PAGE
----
In condemnation proceedings by the State Highway Department and the City of Louisville, in the county court of Jefferson County, to condemn for an "inner belt' highway certain land owned by James Smick and wife, the commissioners awarded damages in the amount of $4,750. On appeal to the circuit court by the Smicks, a jury reduced the award to $3,500, consisting of $2,300 for the land and improvements taken, and $1,200 for damages to the remaining land. The Smicks have appealed, contending that the damages are inadequate.
The Smicks' land consisted of a lot in a residential area of the City of Louisville, extending 100 feet north and south, and 200 feet east and west. On the south half of the lot is a duplex apartment house, of good quality. On the north half of the lot were a two-car frame garage, and a number of large shade trees, shrubs and flower beds. The north half of the lot was condemned, taking the garage and most of the shade trees, and leaving a 12-foot yard space on the north side of the home.
The main contention of the Smicks is that, by evidence and instructions, the jury should have been directed, in fixing the damages to the remaining land, to take into consideration the cost of building a new garage to replace the one taken by condemnation. They rely on the cases, such as Louisville, St. L. & T. R. Co. v. Barrett, 91 Ky. 487, 16 S.W. 278, and Big Sandy Ry. Co. v. Dils, 120 Ky. 563, 87 S.W. 310, in which the court said that the cost of improvements to the remaining land, made necessary by the taking, is a part of the direct damage to the remaining land for which compensation should be awarded. The Smicks argue that, since their garage was taken by the condemnation, and it is necessary that they build a new one, the cost of building a new one should be considered as part of the damage to their remaining land.
The fallacy in the argument is that a garage is not an improvement made necessary by the condemnation, within the meaning of the Barrett and Dils cases. The kind of improvement contemplated by those cases is one which would not have been necessary at all in the absence of condemnation. For example, prior to the condemnation of a strip of land through the middle of a farmer's field, it would not be necessary for him to have fencing through the middle of his field. But following the condemnation of the strip, for a railroad or highway, it would be necessary to erect fencing. The particular character of improvement, namely, a fence, was not necessary before the condemnation. The same would be true of a retaining wall, or steps, or a similar improvement made necessary solely by the condemnation.
Before the condemnation in the case before us, the Smicks had a garage on their land, which we will assume they considered to be a necessity to the enjoyment of their property. After the condemnation took their existing garage, they considered it necessary to build a new one. The necessity for having a garage was the same before as it was after the condemnation; the necessity was not created by the condemnation.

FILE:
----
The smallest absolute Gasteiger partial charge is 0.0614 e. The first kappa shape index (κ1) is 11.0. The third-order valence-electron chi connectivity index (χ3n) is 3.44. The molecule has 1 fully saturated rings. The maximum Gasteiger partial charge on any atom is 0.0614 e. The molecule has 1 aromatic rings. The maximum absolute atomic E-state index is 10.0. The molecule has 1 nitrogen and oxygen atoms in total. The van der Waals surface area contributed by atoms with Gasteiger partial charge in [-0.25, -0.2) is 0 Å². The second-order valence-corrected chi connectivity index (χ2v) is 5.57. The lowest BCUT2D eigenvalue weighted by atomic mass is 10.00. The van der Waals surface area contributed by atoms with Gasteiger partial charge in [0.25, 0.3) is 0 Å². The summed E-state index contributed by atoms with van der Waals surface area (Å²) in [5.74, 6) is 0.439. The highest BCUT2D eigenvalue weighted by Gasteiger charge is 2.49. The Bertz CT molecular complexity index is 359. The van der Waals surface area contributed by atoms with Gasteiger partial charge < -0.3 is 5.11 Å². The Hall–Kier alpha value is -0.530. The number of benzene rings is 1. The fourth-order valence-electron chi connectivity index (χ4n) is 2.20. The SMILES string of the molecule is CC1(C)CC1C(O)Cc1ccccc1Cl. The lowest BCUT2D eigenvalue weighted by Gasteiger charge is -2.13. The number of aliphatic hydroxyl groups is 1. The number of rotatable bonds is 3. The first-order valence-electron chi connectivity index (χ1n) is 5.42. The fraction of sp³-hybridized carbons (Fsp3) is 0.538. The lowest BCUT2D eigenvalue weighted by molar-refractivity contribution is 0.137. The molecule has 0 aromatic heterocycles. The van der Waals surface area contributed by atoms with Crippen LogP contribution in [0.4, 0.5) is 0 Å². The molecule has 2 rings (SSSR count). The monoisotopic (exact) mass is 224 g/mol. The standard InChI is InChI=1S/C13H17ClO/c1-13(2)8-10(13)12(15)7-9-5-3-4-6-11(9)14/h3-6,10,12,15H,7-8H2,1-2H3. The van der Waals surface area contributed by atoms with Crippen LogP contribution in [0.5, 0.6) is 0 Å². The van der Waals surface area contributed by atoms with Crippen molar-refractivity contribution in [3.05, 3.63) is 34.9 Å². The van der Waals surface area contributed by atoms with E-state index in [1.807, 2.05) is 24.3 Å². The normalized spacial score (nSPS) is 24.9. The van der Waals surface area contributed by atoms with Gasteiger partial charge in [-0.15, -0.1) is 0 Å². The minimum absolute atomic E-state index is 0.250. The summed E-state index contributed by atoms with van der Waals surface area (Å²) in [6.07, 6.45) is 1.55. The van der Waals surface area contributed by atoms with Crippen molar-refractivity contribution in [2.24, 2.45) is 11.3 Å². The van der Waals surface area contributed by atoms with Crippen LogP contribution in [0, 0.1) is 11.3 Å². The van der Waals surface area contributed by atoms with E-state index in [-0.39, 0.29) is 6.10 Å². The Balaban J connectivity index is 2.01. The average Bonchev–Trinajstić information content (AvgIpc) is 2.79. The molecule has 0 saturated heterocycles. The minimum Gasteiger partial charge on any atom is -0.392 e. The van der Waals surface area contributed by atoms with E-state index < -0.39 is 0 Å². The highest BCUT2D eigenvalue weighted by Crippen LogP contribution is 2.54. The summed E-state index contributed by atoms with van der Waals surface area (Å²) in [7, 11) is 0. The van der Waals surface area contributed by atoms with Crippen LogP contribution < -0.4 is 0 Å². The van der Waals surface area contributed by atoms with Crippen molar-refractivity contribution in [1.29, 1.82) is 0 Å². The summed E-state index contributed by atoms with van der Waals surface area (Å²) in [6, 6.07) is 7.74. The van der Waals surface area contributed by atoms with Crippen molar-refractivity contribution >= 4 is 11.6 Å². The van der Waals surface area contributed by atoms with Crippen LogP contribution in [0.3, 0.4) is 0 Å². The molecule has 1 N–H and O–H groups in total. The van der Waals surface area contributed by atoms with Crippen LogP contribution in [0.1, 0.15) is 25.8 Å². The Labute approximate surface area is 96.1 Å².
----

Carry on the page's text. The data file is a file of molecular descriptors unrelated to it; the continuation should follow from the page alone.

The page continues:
To follow the Smicks' argument to its logical conclusion, if a farmer's dwelling was taken by condemnation, he would be entitled to recover, as part of the damage to his remaining land, the cost of building a new dwelling. This is patently absurd.
There is some contention that the damages for the land actually taken were inadequate. It appears that the jury allowed $30 per front foot for the land taken, plus $800 for the old garage. There was competent evidence fixing these sums as the fair value. Although the land taken was desirable property, and was well kept, and although the award was not liberal, we cannot say that the award is inadequate to the extent of indicating passion or prejudice on the part of the jury.
It is argued that the award of $1,200 for damages to the remaining land is inadequate because it did not take into consideration the fact that Sixth Street, on which the Smicks' house faces, will be closed at the north line of their remaining property, and the Smicks will not have access to the new inner belt highway nor will they be able to travel north, as they formerly could, on Sixth Street. As we view it, the closing of Sixth Street is a matter entirely separate and apart from the condemnation proceedings. The Smicks cannot complain of lack of access to the new inner belt highway because the highway does not replace any street to which they formerly had access. Furthermore, there was no attempt made to show any specific damages resulting from these factors.
The judgment is affirmed.